The Amiga Filling Lieberman's Hawkish Shoes
Regarding the lack of immediate response in the Benghazi attack, she also pointed to a lack of engagement in security after Moammar Gadhafi fell from power. Afraid that this could happen again in places such as Syria, Ayotte warned that it is essential for the administration to maintain security engagement even after the revolution is over.
She maintained, as McCain and Graham have as well, that there were plenty of indicators that Americans in Libya were in danger and should have been granted additional security if not pulled out entirely. “There was no surprise. The British and Red Cross teams had already pulled out after attacks on their teams. The security levels were diminishing and the indicators were all there,” Ayotte argued.
“I am deeply, deeply troubled,” she added.
There were specific signs Ayotte thought the administration should have been quick to respond to. She cited statements from late high-ranking al-Qaeda member Abu Yahya al-Libi encouraging attacks on the U.S. in Libya, plus the facts that the attack occurred on Sept. 11 and the consulate had repeatedly sent requests for increased security.
As a prosecutor of those accused of murder, Ayotte feels particularly strong about bringing justice in this situation as well as taking lessons and learning from the attack.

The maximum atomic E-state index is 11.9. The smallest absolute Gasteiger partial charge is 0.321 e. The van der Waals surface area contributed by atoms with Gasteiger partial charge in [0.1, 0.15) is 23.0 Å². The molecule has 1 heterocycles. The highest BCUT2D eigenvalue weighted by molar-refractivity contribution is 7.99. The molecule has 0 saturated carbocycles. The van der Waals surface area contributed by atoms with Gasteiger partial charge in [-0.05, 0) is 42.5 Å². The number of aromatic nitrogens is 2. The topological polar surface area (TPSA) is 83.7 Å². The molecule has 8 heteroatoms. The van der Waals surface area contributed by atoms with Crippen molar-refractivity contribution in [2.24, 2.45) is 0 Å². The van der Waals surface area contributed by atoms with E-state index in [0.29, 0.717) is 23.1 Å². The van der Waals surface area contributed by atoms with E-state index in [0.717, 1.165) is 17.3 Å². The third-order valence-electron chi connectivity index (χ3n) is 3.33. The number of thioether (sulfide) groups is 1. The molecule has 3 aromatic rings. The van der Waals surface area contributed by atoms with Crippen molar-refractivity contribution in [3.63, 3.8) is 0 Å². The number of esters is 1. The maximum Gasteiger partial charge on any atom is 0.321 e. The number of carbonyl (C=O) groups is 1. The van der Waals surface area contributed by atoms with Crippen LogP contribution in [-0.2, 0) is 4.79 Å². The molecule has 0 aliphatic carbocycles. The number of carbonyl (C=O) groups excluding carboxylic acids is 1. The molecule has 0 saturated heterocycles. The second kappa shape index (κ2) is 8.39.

She expressed frustration with the Accountability Review Board, the State Department group charged with investigating security overseas that just released its report. “They will not fully engage in inter-agency discussions. They will not answer the questions my colleagues and I repeatedly send them,” she said.
Beyond Libya, Ayotte stressed the strategic importance of Syria and President Bashar al-Assad’s strong ties to Iran.
“What we do in Syria is very important in relation to what we are trying to accomplish in Iran,” said Sen. Ayotte.
She supports arming the rebels and possibly a no-fly zone.
In the midst of fiscal cliff negotiations, the defense budget has come under some scrutiny and is facing massive sequestration cuts. Ayotte was quick to point out our defense spending is not at the highest percentage it has ever been. Also given the amount of threats the U.S. currently faces she does not think the defense budget should be on the cutting table.
“The Department of Defense should not take a bullet for us to be able to afford healthcare costs. However, we are $16 trillion in debt so cutting money anywhere is our priority,” argued Ayotte.
There were rumors when Romney went to campaign with Ayotte in New Hampshire that he was putting her name on the short-list as a potential vice-presidential candidate.
Recently at New Hampshire’s Saint Anselm College, Ayotte said her daughter had dreams of becoming the first female president. Later, New Hampshire Public Radio asked Ayotte about her own presidential aspirations.
"I think I’ll be campaigning for Kate Daley, my daughter, for president -- that’s it," she said.
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